That’s why the approach in Helena is more sensible. Closing of social trails along with the carrot of new trail development. I know we have been working with the USFS to build a trail network with some new trails and incorporation of some of the social trails into the system. Even though the area has been logged numerous times, and there are old decommissioned roads crisscrossing it, and it is adjacent to the most popular developed recreational site in Region One it has taken 5 years to get our first 3 miles of trail approved. We are quite excited by this and we think this well designed trail will discourage social trail use, once people discover how fun a well designed and built trail is. But even this illuminates why there are social trail to begin with. This will be the first new trail built in our local National Forest in over 20 years. Im those 20 years the population more than doubled. There has been an influx of more recreational minded residents, and while we had over a thousand miles of wilderness trails, there were almost no front country trails. If you went to their web page to find out where to mountain bike it recommended a Forest Service Road. In this environment, rogue trail building was inevitable.

    By themselves restrictions don’t work and are almost impossible to enforce. There needs to be a process in place to develop and manage the recreational opportunities that these social trails were serving.

    • Lance, in support yesterday I went on a trail that didn’t say it was open to MB’s in All Trails, but there were bikers there. Meanwhile I didn’t see the trail at all in CoTrex. I think there’s something to be said for folks like the recreation industry to figure out how to tell people the story of what is OK where. The FS doesn’t have to do it, but just provide the info.

  7. Good comments on social trails, thanks. Clearly unauthorized trail construction would be illegal. And yes, enforcement of any user restrictions is problematic. But it doesn’t sound like there is much of a reason why it should be legal for mechanized uses off of designated trails. A prohibition could help drive some discussions of which trails should be designated.

    • “But it doesn’t sound like there is much of a reason why it should be legal for mechanized uses off of designated trails.” I suggest that to put this into perspective, perhaps it shouldn’t be legal for foot travel off of designated trails as well. I submit this concept in light of superb and superior agency trail planning, always “a step ahead” in supplying designated trails for recreational needs. Since designated trails are more than adequate for cyclists the system must be more than adequate for hikers.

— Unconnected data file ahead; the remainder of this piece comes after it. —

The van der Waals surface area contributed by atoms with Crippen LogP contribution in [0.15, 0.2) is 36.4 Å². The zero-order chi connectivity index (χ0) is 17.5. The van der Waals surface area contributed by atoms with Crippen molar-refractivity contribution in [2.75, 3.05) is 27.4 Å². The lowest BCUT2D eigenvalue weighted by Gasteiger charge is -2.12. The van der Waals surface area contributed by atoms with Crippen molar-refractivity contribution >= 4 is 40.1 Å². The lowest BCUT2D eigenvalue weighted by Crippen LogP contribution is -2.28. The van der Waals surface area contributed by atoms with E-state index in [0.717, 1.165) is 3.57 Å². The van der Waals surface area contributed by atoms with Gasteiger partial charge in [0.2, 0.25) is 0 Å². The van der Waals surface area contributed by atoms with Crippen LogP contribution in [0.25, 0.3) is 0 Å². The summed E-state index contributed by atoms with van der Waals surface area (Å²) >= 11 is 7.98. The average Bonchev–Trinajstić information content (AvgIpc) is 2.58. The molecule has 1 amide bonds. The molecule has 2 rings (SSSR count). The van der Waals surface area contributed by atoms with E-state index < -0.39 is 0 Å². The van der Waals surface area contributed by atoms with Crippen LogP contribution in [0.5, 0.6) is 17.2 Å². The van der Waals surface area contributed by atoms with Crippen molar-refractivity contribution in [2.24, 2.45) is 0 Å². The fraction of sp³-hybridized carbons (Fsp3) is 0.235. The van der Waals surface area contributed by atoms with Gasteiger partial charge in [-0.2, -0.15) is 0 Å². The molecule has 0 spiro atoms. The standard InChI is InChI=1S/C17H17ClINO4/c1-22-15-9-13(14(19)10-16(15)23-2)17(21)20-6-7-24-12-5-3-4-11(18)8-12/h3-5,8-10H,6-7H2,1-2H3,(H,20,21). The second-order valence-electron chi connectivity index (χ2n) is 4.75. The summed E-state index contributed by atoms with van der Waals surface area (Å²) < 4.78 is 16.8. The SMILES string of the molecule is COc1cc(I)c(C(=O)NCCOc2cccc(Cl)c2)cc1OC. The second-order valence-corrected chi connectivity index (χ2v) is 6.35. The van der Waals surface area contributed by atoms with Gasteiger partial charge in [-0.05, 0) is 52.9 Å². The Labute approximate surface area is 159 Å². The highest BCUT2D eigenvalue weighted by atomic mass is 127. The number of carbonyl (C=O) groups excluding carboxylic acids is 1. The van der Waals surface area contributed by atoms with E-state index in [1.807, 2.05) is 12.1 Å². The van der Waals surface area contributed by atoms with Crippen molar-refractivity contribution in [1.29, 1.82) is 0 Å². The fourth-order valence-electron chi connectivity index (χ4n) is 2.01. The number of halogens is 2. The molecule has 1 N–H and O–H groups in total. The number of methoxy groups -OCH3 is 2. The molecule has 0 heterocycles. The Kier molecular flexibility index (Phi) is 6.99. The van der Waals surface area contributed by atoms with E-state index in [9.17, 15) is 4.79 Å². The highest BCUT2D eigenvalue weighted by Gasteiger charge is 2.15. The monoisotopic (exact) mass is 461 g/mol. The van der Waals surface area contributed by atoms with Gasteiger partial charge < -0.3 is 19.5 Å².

8. The Helena project decision contained restrictions on bicycle use based on the pretense that mountain bicycling disturbed wildlife. The project did not assign any level of restriction or concern to other recreational activities. From the beginning to the decision this pretense prevailed as a constant feature of the project. To me, this aspect has been like a fester within the project language. Frankly, I got tired of fighting it, as the deciding officers? had their minds made up.

  9. It sounds like you are arguing that “bikes don’t harm wildlife; people harm wildlife.” I don’t think the failure to regulate one way people cause harm is a reason to not regulate others. Especially if those others have greater impacts, regulation has fewer undesirable effects, regulation is more likely to work, etc. But if you made this point to the Forest Service (perhaps suggested this as an alternative), they have to give you a reasoned, fact-based response.

  10. Mule deer don’t walk the same way twice, white tail do. White tail escape by running like hell down a known trail and putting a quick distance between them and pursuit. Mule deer remain unpredictable and hard to ambush (cougar), they jump like a rabbit when startled called “stotting” usually uphill. Elk make very short trails that are discontinuous while they graze or walking uphill from areas they lay up to chew their cud. Cattle do make trails, usually back and forth to water from grazing, no further than a mile or at most two.

    Unofficial horse pack trails follow natural features, are often decades old, and in my experience exist without needed improvements. I can tell when I’m on an old unused pack trail because the easy way to walk doesn’t end the way a game trail might. If a pack trail has been used in the past couple years you can tell, use by human feet is harder but discernible if used a few times a season.

    Off trail hikers tend not to make paths as they aren’t headed anywhere in particular, just wandering around. Climbers do tend to follow the same path after a while and the path becomes established but goes nowhere except to the bottom of a crag or back to the bottoms from the walk off or rapells.

    Horse trails take a moderate grade and will switch back more than human trails. When humans walk horse trails you tend to see people cutting across the switchbacks. Bike trails take moderate grades uphill like horse trails but the turns are sweeping, often there will be tight sweeping switch backs up a steep section. When bikers use hiking trails the steeper downhill sections tend to get wide and blown out as there is lots of sliding around trying to get up or down the grade.

    Different modes or transport make for different types of trails. Many places that used to be trails between towns or over passes are now roads. More on types of disturbance later.


Leave a Comment